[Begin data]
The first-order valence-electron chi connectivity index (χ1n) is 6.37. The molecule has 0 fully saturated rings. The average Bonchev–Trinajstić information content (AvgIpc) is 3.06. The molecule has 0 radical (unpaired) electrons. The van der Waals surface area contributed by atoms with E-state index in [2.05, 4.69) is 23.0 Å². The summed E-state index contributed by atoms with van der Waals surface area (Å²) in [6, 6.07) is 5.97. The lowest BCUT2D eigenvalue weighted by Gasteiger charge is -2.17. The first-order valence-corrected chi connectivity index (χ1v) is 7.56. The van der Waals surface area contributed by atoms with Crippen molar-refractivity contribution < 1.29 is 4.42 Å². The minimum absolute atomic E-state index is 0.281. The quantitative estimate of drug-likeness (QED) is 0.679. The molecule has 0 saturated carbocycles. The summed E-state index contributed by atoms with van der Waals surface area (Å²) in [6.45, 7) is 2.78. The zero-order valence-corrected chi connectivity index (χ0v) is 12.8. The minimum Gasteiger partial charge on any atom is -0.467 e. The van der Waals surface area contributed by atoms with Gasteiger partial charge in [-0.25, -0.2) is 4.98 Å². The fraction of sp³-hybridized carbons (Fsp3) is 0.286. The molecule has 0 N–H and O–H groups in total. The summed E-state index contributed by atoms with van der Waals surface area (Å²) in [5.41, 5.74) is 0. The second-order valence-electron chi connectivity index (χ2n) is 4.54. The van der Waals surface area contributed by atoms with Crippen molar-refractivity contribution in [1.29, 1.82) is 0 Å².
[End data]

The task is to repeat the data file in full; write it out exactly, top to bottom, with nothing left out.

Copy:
The first-order valence-electron chi connectivity index (χ1n) is 6.37. The molecule has 0 fully saturated rings. The average Bonchev–Trinajstić information content (AvgIpc) is 3.06. The molecule has 0 radical (unpaired) electrons. The van der Waals surface area contributed by atoms with E-state index in [2.05, 4.69) is 23.0 Å². The summed E-state index contributed by atoms with van der Waals surface area (Å²) in [6, 6.07) is 5.97. The lowest BCUT2D eigenvalue weighted by Gasteiger charge is -2.17. The first-order valence-corrected chi connectivity index (χ1v) is 7.56. The van der Waals surface area contributed by atoms with Crippen molar-refractivity contribution < 1.29 is 4.42 Å². The minimum absolute atomic E-state index is 0.281. The quantitative estimate of drug-likeness (QED) is 0.679. The molecule has 0 saturated carbocycles. The summed E-state index contributed by atoms with van der Waals surface area (Å²) in [6.45, 7) is 2.78. The zero-order valence-corrected chi connectivity index (χ0v) is 12.8. The minimum Gasteiger partial charge on any atom is -0.467 e. The van der Waals surface area contributed by atoms with Gasteiger partial charge in [-0.25, -0.2) is 4.98 Å². The fraction of sp³-hybridized carbons (Fsp3) is 0.286. The molecule has 0 N–H and O–H groups in total. The summed E-state index contributed by atoms with van der Waals surface area (Å²) in [5.41, 5.74) is 0. The second-order valence-electron chi connectivity index (χ2n) is 4.54. The van der Waals surface area contributed by atoms with Crippen molar-refractivity contribution in [1.29, 1.82) is 0 Å².